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Benefits of Web Services

For any new idea to be adopted by industry, it must have distinct benefits over other solutions. So far in this chapter, we have explored the evolution to Web services and some of the ways to implement a Web service. Many of the benefits have been implied, but now we lay them out explicitly (Stevens 2002).


The promise of reusable legacy applications, databases, objects, and components have been largely unrealized. Web services can play a significant role in improving software reusability within organizations. Web services can wrap legacy applications, databases, objects, and components and expose them as reusable services. The likelihood of reusability depends on several factors that Web services improve on: interoperability, modularity, central registry, and reduced compile-time dependencies.

Interoperable technology improves reuse. For instance, if it is difficult for an application to connect to and use a component, it is unlikely the component will be reused. Web services are built on open, interoperable, and ubiquitous standards, which maximizes their potential for reuse.

The creation of a robust service layer improves reusability, which leads to a better return on the investment. Services map to distinct business domains. For example, a company might create an inventory service that has all the methods necessary to manage the company's inventory. Placing the logic into a separate layer allows the layer to exist well beyond the lifetime of any system into which it is composed.

Developers have two options when they create functionality. They can either develop the functionality as part of the application that needs it or as a separate service. A function developed as a separate component and used as a service is more likely to outlive the original application.

Location Transparency

A service environment achieves location transparency, because the location is stored in a registry. A client finds and binds to a service and does not care where the service is located. Therefore, an organization has the flexibility to move services to different machines or to move a service to an external provider.

It is also possible to move code from one platform to another. Service-oriented architecture requires that the service support the published contract. The way the service is implemented is irrelevant. Therefore, if it becomes necessary to move a service from a J2EE platform to a .NET platform, no changes to the clients should be necessary.

"Wrap and replace" is a powerful pattern in a service-oriented environment. It gives an organization the flexibility to service-enable current legacy systems without losing the ability to sunset the systems later. A service-enabled legacy system can be replaced with a new component or system without requiring changes to the clients who use the service.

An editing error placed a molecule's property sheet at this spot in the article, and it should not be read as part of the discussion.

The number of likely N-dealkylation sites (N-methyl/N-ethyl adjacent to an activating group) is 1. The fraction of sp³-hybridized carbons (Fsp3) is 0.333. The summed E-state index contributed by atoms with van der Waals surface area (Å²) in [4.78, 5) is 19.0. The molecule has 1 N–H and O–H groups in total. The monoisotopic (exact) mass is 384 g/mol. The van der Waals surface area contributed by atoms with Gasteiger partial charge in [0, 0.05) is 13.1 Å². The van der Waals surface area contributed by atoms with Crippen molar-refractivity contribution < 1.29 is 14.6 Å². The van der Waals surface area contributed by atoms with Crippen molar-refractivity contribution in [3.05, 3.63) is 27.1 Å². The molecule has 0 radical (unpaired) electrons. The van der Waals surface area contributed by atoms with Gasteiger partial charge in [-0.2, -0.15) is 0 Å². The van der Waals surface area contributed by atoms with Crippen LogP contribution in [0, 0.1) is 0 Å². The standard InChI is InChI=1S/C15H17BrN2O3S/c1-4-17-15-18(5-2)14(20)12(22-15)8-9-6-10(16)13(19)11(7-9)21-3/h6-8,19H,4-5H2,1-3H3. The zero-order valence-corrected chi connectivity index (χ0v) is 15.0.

Developers assemble applications from a preexisting catalog of reusable services. Services do not depend on the applications into which they are composed. Because services are independent, developers will logically reuse these services in many applications. The interface design process promotes the design of interfaces that are modular and independent from the application for which they are designed. Properly designed interfaces and the creation of independent components will also maximize these items' potential for composition into other applications.

Developers by nature want to reuse software unless it is more difficult to reuse than to build from scratch. One of the greatest impediments to reuse is determining the software available for reuse. The registry in a service-oriented architecture provides this single place to store service descriptions.

Scalability and Availability

A system is scalable if the overhead required to add more computing power is less than the benefit the additional power provides. Because service clients know only about the service interface and not its implementation, changing the implementation to be more scalable and available requires little overhead. Typical Java implementations of Web services are deployed into a clustered environment, where the servlets and entity beans that implement the service logic are replicated, and requests are dynamically routed to instances of each, based on load.

Even without a clustered execution environment, a Web service that receives a request may route that request to multiple endpoints for execution. The logic for routing may be based on the identity of the requestor. For instance, the Web service may route VIP customer requests to a high-speed server and other customer requests to a lower-powered server. A request-dispatcher Web service can forward requests to different servers, because one of the requirements of service-oriented architecture is location transparency. This feature promotes scalability, because a load balancer may forward requests to multiple service instances without the knowledge of the service client.

Maintaining Investment in Legacy Applications

Services help maintain investments in legacy applications because they specify only the method of interaction, not the method of implementation. Legacy systems can be wrapped in a service façade. This method of creating services has the advantage of allowing organizations to replace legacy applications without changing the way that consumers access the service.

Reduced Vendor Dependence

As long as the platform used to build the application supports Web services standards, it is irrelevant to the consumer of the service. Web services allow organizations to make decisions about which platform to use based on the merits of the platform rather than vendor lock-in. Web services represent a major shift in power from the software and hardware vendor to the software and hardware consumer.

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